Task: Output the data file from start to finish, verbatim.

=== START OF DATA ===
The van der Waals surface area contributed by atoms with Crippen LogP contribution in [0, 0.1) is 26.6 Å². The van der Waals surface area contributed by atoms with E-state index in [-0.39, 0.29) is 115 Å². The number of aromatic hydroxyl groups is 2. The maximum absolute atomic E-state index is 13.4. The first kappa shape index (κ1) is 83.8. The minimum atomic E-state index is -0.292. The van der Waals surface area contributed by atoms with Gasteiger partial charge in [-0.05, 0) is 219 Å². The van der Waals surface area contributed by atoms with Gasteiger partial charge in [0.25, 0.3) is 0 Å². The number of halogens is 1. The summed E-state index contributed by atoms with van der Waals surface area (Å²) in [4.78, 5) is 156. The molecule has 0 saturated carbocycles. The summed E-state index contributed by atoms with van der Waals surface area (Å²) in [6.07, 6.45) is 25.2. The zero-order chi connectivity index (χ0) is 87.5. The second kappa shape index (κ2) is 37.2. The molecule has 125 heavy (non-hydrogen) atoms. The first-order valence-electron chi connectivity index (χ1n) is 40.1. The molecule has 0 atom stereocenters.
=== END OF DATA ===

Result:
The van der Waals surface area contributed by atoms with Crippen LogP contribution in [0, 0.1) is 26.6 Å². The van der Waals surface area contributed by atoms with E-state index in [-0.39, 0.29) is 115 Å². The number of aromatic hydroxyl groups is 2. The maximum absolute atomic E-state index is 13.4. The first kappa shape index (κ1) is 83.8. The minimum atomic E-state index is -0.292. The van der Waals surface area contributed by atoms with Gasteiger partial charge in [-0.05, 0) is 219 Å². The van der Waals surface area contributed by atoms with Gasteiger partial charge in [0.25, 0.3) is 0 Å². The number of halogens is 1. The summed E-state index contributed by atoms with van der Waals surface area (Å²) in [4.78, 5) is 156. The molecule has 0 saturated carbocycles. The summed E-state index contributed by atoms with van der Waals surface area (Å²) in [6.07, 6.45) is 25.2. The zero-order chi connectivity index (χ0) is 87.5. The second kappa shape index (κ2) is 37.2. The molecule has 125 heavy (non-hydrogen) atoms. The first-order valence-electron chi connectivity index (χ1n) is 40.1. The molecule has 0 atom stereocenters.